By Blair Friedeman,
Director of Marketing

Grasslands are a fast disappearing habitat in the US, making their local protection imperative. From native species habitat, to working lands for cattle, to their ability to store carbon deep in the soil, grasslands are a vital part of Northern California’s iconic beauty and thriving ecosystem.

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Current research suggests that well-managed grass-fed cattle operations can have a beneficial impact on local ecology. It’s a win-win for cattle ranchers and conservationists. Above is a grass-fed belted galloway calf from Markegard Family Grass-Fed on POST-protected Cloverdale Coastal Ranches.

POST is working to improve the health of the grasslands we manage through our partnership with Point Blue, a non-profit conservation science organization and leading voice in innovative rangeland management.

Point Blue operates a Rangeland Monitoring Network that currently has 16 partner biologists in 20 counties across California working in the Rangeland Watershed Initiative with funding from NRCS. They are gathering data on soil, plants, birds and grazing in order to better understand the ecological function of California’s rangelands and how they are influenced by different ranching practices.

They recently completed the collection of baseline data at nine ranches on the central coast, including POST-Protected Cloverdale Coastal Ranches currently leased by Markegard Family Grass-Fed. Their findings revealed fascinating things about this complex 6,857-acre property and reinforced the importance of protecting this swath of coastal prairie.

Point Blue reported over 65 different species of breeding birds on Cloverdale. The proximity of the intact grassland to other habitat, such as the Douglas fir forest along Cloverdale’s perimeter, likely promotes this diversity of bird species.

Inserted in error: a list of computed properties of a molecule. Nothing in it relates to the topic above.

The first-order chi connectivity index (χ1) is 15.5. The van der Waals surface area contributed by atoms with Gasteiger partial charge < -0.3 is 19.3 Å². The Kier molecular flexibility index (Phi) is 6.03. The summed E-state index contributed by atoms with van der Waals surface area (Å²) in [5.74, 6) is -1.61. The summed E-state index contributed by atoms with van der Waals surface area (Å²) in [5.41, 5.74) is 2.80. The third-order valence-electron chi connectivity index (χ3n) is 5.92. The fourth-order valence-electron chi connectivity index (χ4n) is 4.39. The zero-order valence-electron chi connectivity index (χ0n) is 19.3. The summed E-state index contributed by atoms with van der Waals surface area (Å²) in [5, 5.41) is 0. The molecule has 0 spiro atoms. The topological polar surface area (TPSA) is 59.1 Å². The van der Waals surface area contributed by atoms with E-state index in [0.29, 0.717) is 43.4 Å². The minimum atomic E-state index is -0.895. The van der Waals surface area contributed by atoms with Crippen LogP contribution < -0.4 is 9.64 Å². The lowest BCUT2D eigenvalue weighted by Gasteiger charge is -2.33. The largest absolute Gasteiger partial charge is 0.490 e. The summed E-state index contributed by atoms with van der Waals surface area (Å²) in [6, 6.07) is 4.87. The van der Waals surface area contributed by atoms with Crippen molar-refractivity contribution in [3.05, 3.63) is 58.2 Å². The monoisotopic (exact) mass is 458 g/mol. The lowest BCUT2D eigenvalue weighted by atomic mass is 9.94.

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Two grassland bird species, Savannah Sparrows and Grasshopper Sparrows, were very abundant in their bird surveys. Both are indicators of healthy grasslands.

Point Blue’s plant inventory also points to healthy grasslands at Cloverdale. They found an especially high abundance of native perennial bunch grasses. Bunch grasses can live up to 100 years and have deeper roots than annual grasses, allowing them to provide nesting habitat for grassland birds, store more carbon, hold more water in the soil and better prevent erosion. Native perennial bunch grasses are usually quite rare, but not at Cloverdale. Look for them when you are on the coast; their movement in the breeze is both unique and captivating.

At POST, we use science and data like this to better connect with and understand the health of the lands we protect and to make informed decisions on their long-term care. This data suggests that our ranching partners are grazing the land in ways that produce not just delicious local meat but also thriving grasslands.

The next time you go by Cloverdale, or another local grassland, we hope you stop for a moment to enjoy their practical and visual beauty. And if you are lucky, you may be able to hear the song of a Grasshopper Sparrow, which really do sound like grasshoppers!

                 

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About Post

Peninsula Open Space Trust (POST) protects open space on the Peninsula and in the South Bay for the benefit of all. Since its founding in 1977, POST has been responsible for saving more than 76,000 acres as permanently protected land in San Mateo, Santa Clara and Santa Cruz counties.

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